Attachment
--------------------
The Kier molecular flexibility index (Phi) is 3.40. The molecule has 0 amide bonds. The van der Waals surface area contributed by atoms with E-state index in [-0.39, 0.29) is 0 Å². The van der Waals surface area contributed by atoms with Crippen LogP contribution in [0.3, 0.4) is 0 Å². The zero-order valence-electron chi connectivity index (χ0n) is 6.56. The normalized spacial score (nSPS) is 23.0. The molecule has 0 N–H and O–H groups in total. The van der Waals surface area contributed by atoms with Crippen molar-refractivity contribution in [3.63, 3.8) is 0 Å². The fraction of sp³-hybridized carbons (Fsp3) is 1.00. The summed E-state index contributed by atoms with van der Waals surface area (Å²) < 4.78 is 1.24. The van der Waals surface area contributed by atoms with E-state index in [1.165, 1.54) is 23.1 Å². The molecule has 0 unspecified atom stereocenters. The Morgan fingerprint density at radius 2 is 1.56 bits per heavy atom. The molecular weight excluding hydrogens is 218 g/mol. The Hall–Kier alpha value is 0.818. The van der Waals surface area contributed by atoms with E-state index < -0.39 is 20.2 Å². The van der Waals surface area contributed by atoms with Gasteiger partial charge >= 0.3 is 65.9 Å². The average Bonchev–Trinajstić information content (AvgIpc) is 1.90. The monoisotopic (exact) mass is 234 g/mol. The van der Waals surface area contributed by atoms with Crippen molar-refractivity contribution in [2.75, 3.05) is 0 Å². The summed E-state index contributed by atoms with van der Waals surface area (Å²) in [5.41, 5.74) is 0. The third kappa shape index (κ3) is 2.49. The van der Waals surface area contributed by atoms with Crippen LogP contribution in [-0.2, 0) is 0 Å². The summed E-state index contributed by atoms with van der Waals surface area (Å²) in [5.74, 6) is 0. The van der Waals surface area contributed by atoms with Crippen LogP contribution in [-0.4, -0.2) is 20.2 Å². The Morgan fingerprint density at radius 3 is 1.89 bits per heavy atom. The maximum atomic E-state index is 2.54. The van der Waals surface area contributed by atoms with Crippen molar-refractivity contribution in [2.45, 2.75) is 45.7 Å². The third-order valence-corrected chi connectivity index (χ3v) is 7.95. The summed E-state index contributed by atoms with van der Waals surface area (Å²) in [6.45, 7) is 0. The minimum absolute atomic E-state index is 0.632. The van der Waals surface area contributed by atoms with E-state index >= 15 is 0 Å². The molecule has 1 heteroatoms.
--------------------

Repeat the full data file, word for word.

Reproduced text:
The Kier molecular flexibility index (Phi) is 3.40. The molecule has 0 amide bonds. The van der Waals surface area contributed by atoms with E-state index in [-0.39, 0.29) is 0 Å². The van der Waals surface area contributed by atoms with Crippen LogP contribution in [0.3, 0.4) is 0 Å². The zero-order valence-electron chi connectivity index (χ0n) is 6.56. The normalized spacial score (nSPS) is 23.0. The molecule has 0 N–H and O–H groups in total. The van der Waals surface area contributed by atoms with Crippen molar-refractivity contribution in [3.63, 3.8) is 0 Å². The fraction of sp³-hybridized carbons (Fsp3) is 1.00. The summed E-state index contributed by atoms with van der Waals surface area (Å²) < 4.78 is 1.24. The van der Waals surface area contributed by atoms with E-state index in [1.165, 1.54) is 23.1 Å². The molecule has 0 unspecified atom stereocenters. The Morgan fingerprint density at radius 2 is 1.56 bits per heavy atom. The molecular weight excluding hydrogens is 218 g/mol. The Hall–Kier alpha value is 0.818. The van der Waals surface area contributed by atoms with E-state index < -0.39 is 20.2 Å². The van der Waals surface area contributed by atoms with Gasteiger partial charge >= 0.3 is 65.9 Å². The average Bonchev–Trinajstić information content (AvgIpc) is 1.90. The monoisotopic (exact) mass is 234 g/mol. The van der Waals surface area contributed by atoms with Crippen molar-refractivity contribution in [2.75, 3.05) is 0 Å². The summed E-state index contributed by atoms with van der Waals surface area (Å²) in [5.41, 5.74) is 0. The third kappa shape index (κ3) is 2.49. The van der Waals surface area contributed by atoms with Crippen LogP contribution in [-0.2, 0) is 0 Å². The summed E-state index contributed by atoms with van der Waals surface area (Å²) in [5.74, 6) is 0. The van der Waals surface area contributed by atoms with Crippen LogP contribution in [-0.4, -0.2) is 20.2 Å². The Morgan fingerprint density at radius 3 is 1.89 bits per heavy atom. The maximum atomic E-state index is 2.54. The van der Waals surface area contributed by atoms with Crippen molar-refractivity contribution in [2.45, 2.75) is 45.7 Å². The third-order valence-corrected chi connectivity index (χ3v) is 7.95. The summed E-state index contributed by atoms with van der Waals surface area (Å²) in [6.45, 7) is 0. The minimum absolute atomic E-state index is 0.632. The van der Waals surface area contributed by atoms with E-state index >= 15 is 0 Å². The molecule has 1 heteroatoms.